Biden is generally taking more of the vote across Super Tuesday states than Obama did in 2012.

But Biden did manage to lose a contest Tuesday — in American Samoa, where a political unknown named Jason Palmer won the territory’s caucuses. (The territory voted for Mike Bloomberg in the 2020 primaries, with Biden taking just 9 percent.)

Republicans in the Trump era have nominated extreme statewide candidates that appeared to cost them winnable races. That was particularly the case in the 2022 midterms.

And it continued on Tuesday — in a big way.

In what may be the nation’s marquee governor’s race, the GOP overwhelmingly nominated Lt. Gov. Mark Robinson. Robinson’s past statements make some of these flawed candidates look like mainstream Republicans. He has:

attacked school shooting victims and questioned whether the Las Vegas massacre was real.suggested 9/11 might have been an inside job and that the moon landing might have been faked.repeatedly employed antisemitic tropes.suggested Black Americans should pay reparations rather than receive them.repeatedly derided women in offensive terms — and much, much more.

He’s the kind of candidate the party has at times made pains to avoid nominating; there were some efforts by the establishment wing of the party to defeat other extreme Republicans in some House primaries held Tuesday.

But there was little in the way of such an effort with Robinson; Trump has praised Robinson, after all, and it looked to be for naught.

Now the GOP finds out whether it will learn its lesson about such candidates the hard way — again.

Despite all the states voting, there were relatively few key Senate primaries. But a couple are worth noting.

The big result was Rep. Adam Schiff (D) emerging as the strong favorite to be California’s next senator. And he’ll avoid a potentially problematic faceoff with a fellow Democrat in the state’s top-two system, after Republican former Major League Baseball star Steve Garvey finished second over Rep. Katie Porter (D-Calif.). Schiff and Garvey were declared the top two very early in the night, suggesting Porter wasn’t that close.

The other significant result was Democrats getting their preferred candidate to face Sen. Ted Cruz (R-Tex.): Rep. Colin Allred (D-Tex.).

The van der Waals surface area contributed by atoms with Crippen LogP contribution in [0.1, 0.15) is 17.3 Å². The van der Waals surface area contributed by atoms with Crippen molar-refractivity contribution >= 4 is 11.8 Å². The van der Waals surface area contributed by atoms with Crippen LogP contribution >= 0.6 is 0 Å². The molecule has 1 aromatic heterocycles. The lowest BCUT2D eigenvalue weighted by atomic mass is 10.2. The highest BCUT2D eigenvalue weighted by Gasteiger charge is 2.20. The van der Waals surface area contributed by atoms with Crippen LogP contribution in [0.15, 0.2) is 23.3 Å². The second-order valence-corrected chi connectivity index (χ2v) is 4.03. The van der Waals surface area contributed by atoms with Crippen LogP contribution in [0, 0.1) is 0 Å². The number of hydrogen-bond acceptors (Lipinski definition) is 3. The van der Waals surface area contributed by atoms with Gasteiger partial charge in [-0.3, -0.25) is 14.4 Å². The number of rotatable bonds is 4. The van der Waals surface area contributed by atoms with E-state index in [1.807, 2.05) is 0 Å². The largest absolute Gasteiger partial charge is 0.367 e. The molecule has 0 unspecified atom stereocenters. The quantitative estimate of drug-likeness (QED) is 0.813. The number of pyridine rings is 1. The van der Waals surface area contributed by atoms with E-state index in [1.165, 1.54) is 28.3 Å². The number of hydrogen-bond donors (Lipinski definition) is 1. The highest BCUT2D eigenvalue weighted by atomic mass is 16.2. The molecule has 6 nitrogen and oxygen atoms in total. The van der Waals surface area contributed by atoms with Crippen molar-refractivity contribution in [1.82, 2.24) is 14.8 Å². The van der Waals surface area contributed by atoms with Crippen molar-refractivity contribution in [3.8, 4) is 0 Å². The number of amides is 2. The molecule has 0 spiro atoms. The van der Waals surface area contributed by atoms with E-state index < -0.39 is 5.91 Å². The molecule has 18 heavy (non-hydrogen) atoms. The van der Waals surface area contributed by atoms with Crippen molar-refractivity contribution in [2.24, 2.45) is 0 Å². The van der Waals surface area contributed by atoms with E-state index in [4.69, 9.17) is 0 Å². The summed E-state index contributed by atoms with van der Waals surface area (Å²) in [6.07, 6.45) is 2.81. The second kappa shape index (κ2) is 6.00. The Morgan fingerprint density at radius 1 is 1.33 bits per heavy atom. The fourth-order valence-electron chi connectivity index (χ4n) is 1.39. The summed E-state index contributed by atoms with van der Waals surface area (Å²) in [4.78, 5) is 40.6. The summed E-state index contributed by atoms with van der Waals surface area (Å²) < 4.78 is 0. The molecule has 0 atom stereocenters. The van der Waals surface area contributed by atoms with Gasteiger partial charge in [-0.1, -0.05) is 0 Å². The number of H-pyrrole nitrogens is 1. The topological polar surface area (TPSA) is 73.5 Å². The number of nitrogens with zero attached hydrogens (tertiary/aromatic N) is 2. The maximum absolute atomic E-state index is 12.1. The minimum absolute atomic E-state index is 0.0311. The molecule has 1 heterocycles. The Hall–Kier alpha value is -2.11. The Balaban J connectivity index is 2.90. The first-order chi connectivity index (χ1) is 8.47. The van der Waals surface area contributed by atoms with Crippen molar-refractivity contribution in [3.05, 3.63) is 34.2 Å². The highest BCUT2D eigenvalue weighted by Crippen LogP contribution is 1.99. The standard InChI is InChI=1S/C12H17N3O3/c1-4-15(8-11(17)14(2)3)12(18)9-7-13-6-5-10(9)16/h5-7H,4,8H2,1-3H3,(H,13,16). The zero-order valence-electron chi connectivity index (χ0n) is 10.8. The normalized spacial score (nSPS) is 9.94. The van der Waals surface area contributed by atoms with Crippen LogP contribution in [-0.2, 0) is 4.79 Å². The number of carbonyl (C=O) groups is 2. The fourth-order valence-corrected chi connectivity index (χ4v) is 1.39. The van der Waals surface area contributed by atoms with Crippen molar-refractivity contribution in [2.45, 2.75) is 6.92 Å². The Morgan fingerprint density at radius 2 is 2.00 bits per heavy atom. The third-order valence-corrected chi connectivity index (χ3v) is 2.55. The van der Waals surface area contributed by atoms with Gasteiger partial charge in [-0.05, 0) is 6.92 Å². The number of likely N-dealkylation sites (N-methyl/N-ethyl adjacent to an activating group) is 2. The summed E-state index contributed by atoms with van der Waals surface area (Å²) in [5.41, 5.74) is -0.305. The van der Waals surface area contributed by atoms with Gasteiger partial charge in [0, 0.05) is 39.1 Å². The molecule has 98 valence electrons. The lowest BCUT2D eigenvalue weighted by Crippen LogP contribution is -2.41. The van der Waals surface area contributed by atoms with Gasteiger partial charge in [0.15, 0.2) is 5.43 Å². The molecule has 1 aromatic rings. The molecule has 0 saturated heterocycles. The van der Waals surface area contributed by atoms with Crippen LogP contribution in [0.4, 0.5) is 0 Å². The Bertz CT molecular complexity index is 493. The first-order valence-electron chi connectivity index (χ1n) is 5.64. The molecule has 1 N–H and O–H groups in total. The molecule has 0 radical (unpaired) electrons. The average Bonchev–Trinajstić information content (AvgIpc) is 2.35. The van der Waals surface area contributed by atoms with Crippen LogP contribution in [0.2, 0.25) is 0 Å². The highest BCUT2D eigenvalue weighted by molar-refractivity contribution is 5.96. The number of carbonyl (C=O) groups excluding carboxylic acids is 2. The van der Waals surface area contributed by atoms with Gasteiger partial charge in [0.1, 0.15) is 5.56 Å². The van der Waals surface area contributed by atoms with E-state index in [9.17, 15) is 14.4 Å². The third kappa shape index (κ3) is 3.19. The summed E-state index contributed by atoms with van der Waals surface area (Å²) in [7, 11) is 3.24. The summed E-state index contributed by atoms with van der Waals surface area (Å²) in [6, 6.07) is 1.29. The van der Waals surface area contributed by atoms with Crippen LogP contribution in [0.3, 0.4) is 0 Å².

Democrats haven’t won statewide in Texas in decades, and the odds are still against them even as the state has become somewhat more competitive. But on a Senate map where they have precious few pickup opportunities, Allred gives them one of their best — next to Florida.

Cruz won his 2018 race by just three points, and some polling suggests this race could be competitive.

Other early notable results included some establishment-oriented and more-moderate incumbent Republicans struggling — a trend that pops up from time to time.

Rep. Steve Womack (R-Ark.), who decried the party’s hard-right flank for its efforts to replace then-Speaker Kevin McCarthy (R-Calif.), was winning his primary just 54 percent to 46 percent.

Rep. Dan Crenshaw (R-Tex.), who has also criticized some of the excesses of his party’s right flank, was taking less than 60 percent.

And Rep. Tony Gonzales (R-Tex.), who was censured by his state Republican Party after voting for bipartisan gun restrictions after the tragedy in Uvalde, Tex., was at 46 percent and headed for a runoff. (His nearest opponent was at 22 percent.)

The results underscored that the expedient call in the GOP is aligning with the right wing and toeing Trump’s line. Incumbents don’t often lose primaries, and these ones probably won’t. But failing to do these things can put your career at risk.

This post appeared first on The Washington Post